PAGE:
The Energy Information Administration (EIA) is expecting its new monthly natural gas production survey, which will begin in January with the first release of data at the end of April, to fill a substantial need in the gas market, potentially rivaling its weekly gas storage report in importance, according to John Wood, director of reserves and production in the EIA’s Dallas office.
“Just as the natural gas storage report gained a tremendous public interest, we expect this to also be watched very closely,” Wood said in an interview with NGI last week.
In an effort to provide more accurate and timely natural gas production statistics to the industry, the EIA announced plans last spring to conduct the new survey that would replace its current cumbersome and time-lagged data collection process, in which the EIA relies on data collected by state agencies and the Minerals Management Service to produce national gas production statistics.
However, the agency faced some pretty stiff opposition from producers who worried about the cost of compliance, the duplication with state surveys and the market sensitivity of the production data they would be submitting.
As a result, EIA whittled down the amount of data being requested and made some concessions in other areas.
The federal Office of Management and Budget, which authorized the survey in September, said it will take an average of about 25 hours for each company to make their initial data submission but after that it will take only about three hours over the course of the allowed 45-day reporting period to submit the information.
The new production survey (Form EIA-914) also will fall under the strict guidelines of the Confidential Information Protection and Statistical Efficiency Act, which requires all government personnel to undergo a training program to guarantee that the information collected from producers will remain confidential. Penalties for revealing the data are severe — up to five years in prison.
The survey will include two main sets of data, gas gross withdrawals and natural gas lease production, from about 280 producers (and up to as many as 350 if needed), representing about 90% of the natural gas production in the Lower 48 states. EIA expects to be able to achieve a high degree of accuracy in estimating domestic gas production using the information from the survey.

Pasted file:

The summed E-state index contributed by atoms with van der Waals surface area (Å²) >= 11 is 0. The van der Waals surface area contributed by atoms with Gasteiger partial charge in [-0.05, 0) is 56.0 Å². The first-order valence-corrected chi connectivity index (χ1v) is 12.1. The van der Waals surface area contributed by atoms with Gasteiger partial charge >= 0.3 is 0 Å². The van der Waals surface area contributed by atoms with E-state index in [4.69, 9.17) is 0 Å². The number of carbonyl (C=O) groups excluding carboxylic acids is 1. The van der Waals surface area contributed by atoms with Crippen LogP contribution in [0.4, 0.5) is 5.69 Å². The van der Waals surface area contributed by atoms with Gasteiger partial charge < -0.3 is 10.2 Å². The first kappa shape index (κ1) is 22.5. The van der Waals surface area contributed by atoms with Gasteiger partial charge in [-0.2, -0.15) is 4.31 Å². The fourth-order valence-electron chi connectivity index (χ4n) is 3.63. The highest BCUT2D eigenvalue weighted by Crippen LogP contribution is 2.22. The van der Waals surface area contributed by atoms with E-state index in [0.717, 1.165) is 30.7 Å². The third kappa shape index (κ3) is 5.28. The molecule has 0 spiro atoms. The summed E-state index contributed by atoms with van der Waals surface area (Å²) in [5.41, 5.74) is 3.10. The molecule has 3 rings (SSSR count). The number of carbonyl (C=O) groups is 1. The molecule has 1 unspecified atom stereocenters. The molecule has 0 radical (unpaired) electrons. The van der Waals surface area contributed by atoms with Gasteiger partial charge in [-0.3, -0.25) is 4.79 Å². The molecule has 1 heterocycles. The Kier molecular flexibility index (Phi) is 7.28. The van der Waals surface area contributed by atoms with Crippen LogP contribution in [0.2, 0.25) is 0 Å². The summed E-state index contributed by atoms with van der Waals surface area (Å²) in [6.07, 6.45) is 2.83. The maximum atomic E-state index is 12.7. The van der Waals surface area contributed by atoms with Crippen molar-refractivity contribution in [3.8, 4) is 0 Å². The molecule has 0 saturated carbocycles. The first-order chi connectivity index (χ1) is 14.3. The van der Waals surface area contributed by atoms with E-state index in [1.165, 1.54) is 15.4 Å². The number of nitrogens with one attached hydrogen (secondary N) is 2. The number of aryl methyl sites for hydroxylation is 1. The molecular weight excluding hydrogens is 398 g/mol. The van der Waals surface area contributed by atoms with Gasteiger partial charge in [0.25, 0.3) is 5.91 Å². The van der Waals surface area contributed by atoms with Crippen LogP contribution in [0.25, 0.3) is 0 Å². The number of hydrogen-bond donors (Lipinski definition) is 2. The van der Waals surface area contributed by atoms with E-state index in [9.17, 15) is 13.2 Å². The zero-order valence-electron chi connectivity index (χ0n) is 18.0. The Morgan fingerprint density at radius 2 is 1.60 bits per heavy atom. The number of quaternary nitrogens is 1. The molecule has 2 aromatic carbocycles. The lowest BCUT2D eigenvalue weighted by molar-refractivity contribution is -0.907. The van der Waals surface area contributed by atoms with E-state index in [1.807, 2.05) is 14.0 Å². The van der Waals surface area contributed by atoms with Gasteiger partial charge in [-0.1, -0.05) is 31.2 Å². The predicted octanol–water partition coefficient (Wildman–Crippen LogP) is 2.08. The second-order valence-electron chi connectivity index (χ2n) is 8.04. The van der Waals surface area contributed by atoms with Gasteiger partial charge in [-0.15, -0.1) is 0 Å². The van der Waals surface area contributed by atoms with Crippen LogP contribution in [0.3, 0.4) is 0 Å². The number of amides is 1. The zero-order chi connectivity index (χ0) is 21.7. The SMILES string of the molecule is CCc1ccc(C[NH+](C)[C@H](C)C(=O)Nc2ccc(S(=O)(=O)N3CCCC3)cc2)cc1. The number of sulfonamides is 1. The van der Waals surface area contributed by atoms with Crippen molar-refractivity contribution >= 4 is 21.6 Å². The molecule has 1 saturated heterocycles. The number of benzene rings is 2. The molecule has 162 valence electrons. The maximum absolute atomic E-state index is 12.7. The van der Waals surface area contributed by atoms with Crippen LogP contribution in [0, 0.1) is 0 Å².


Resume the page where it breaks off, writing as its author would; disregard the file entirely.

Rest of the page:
The data will have a two-month time lag, in contrast to the current four-month lag for production data, which is published in EIA’s Natural Gas Monthly and several of its other publications. For the first three months, producers will have 60 days from the end of the reporting month to submit data to EIA. After that, they will have 45 days.
“My expectation is that this survey will get substantially more attention that does our current series, which is significantly [delayed],” Wood said, noting that it is possible for some of the state data used for the current monthly production statistics to be revised over a 24-month period.
Producers have been concerned about the cost and reporting burden of the new survey, but many agree with others in the industry that more timely and accurate supply data is needed in the marketplace to help reduce price volatility.
“Most of the [producers] even have said this is a good idea,” said Wood. “Most of them saw that the public value of this outweighed any problem they would have reporting. We are trying to make it as easy to report and work with us as possible.” Wood also noted that the new survey will fall under the
The American Public Gas Association (APGA), which represents the nation’s municipal gas utilities, sent a letter to EIA Administrator Guy Caruso lauding the new survey. “As you know, APGA has long advocated for substantial improvements to the quality and quantity of publicly available, timely and reliable natural gas market information,” said APGA CEO Bert Kalisch. “APGA has pursued this mission so doggedly because additional market data is absolutely necessary to help dampen the extreme price volatility the market continues to experience. In part, production data will help put the weekly storage numbers in context.
“Public gas systems will place great value in the production survey results as they plan responsible gas purchasing and hedging strategies for the benefit of local consumers.”
Wood said EIA will publish a total gas production number for the Lower 48 states and also will break up the production data into six regions: the Gulf of Mexico, Texas, Louisiana, Oklahoma, New Mexico and Wyoming.
“We have showed that if the data is reliable we can get well within half a percent of total actual production [with this new survey] even in the individual state of Texas, and that we would be unlikely to revise that number,” he said.
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